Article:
Ecological Research

, Volume 22, Issue 1, pp 97–106

The impact of habitat fragmentation on genetic structure of the Japanese sika deer (Cervus nippon) in southern Kantoh, revealed by mitochondrial D-loop sequences

  • T. Yuasa
  • J. Nagata
  • S. Hamasaki
  • H. Tsuruga
  • K. Furubayashi
Original Article

DOI: 10.1007/s11284-006-0190-x

Cite this article as:
Yuasa, T., Nagata, J., Hamasaki, S. et al. Ecol Res (2007) 22: 97. doi:10.1007/s11284-006-0190-x
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Abstract

In southern Kantoh, Japanese sika deer (Cervus nippon) are distributed discontinuously due to large urban areas and developed road networks. To assess the impact of habitat fragmentation on sika deer subpopulations, we examined mitochondrial D-loop sequences from 435 individuals throughout southern Kantoh. About 13 haplotypes were detected, and their distributions revealed spatial genetic structure. Significant genetic differentiation was observed among seven of eight subpopulations. We found no significant correlation between pairwise FST and geographical distance among subpopulations. Genetic diversity indices suggested that seven of eight subpopulations had probably experienced population bottlenecks in the recent past. Therefore, and in the light of the results of a nested clade analysis of these haplotypes, we conclude that recent fluctuations in population size and the interruption of gene flow due to past and present habitat fragmentation have played major roles influencing the spatial genetic structure of the sika deer population. This is the first evidence of spatial genetic population structure in the highly fragmented sika deer population in Honshu, Japan.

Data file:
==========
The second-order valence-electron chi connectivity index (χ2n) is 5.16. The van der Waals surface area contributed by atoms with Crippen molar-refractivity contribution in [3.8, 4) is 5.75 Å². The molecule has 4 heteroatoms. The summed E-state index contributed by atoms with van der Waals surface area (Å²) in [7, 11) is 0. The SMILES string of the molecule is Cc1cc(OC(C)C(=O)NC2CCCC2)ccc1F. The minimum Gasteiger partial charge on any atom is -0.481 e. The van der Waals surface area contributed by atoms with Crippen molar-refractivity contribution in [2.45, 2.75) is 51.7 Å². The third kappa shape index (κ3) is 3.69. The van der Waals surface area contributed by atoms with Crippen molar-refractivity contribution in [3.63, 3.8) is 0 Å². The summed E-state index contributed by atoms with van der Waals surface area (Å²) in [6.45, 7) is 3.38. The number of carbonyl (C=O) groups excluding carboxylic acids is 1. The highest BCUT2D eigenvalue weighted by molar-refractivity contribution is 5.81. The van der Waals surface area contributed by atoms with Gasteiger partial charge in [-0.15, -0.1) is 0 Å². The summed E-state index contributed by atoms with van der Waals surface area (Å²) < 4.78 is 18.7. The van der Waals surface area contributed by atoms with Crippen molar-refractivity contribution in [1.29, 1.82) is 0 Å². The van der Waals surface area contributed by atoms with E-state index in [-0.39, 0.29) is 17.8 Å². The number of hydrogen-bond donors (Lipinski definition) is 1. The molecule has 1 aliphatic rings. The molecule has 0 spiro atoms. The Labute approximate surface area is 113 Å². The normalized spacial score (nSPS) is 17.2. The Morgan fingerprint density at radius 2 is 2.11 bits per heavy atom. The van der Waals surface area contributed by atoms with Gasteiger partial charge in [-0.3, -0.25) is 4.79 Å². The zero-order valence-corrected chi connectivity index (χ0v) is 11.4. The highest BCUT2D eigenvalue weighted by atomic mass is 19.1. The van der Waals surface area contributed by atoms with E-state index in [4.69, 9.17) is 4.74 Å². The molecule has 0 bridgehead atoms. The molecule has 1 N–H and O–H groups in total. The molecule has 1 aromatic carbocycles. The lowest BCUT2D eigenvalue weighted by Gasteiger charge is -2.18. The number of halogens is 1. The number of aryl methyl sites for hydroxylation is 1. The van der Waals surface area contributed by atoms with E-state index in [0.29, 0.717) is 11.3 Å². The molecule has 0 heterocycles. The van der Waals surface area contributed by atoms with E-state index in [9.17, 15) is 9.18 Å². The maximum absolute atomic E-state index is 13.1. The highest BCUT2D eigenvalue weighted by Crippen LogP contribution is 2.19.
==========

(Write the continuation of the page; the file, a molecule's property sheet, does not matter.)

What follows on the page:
Keywords

Anthropogenic disturbancemtDNAGenetic differentiationRestricted gene flowNested clade analysis

Copyright information

© The Ecological Society of Japan 2006

Authors and Affiliations

  • T. Yuasa
    • 1
  • J. Nagata
    • 2
  • S. Hamasaki
    • 3
  • H. Tsuruga
    • 4
  • K. Furubayashi
    • 1
  1. 1.Science of Resources and EnvironmentTokyo University of Agriculture and TechnologyTokyoJapan
  2. 2.Forestry and Forest Products Research InstituteIbarakiJapan
  3. 3.Wildlife Management Office Inc.HyogoJapan
  4. 4.Hokkaido Institute of Environmental ScienceSouthern Hokkaido Wildlife Research StationHokkaidoJapan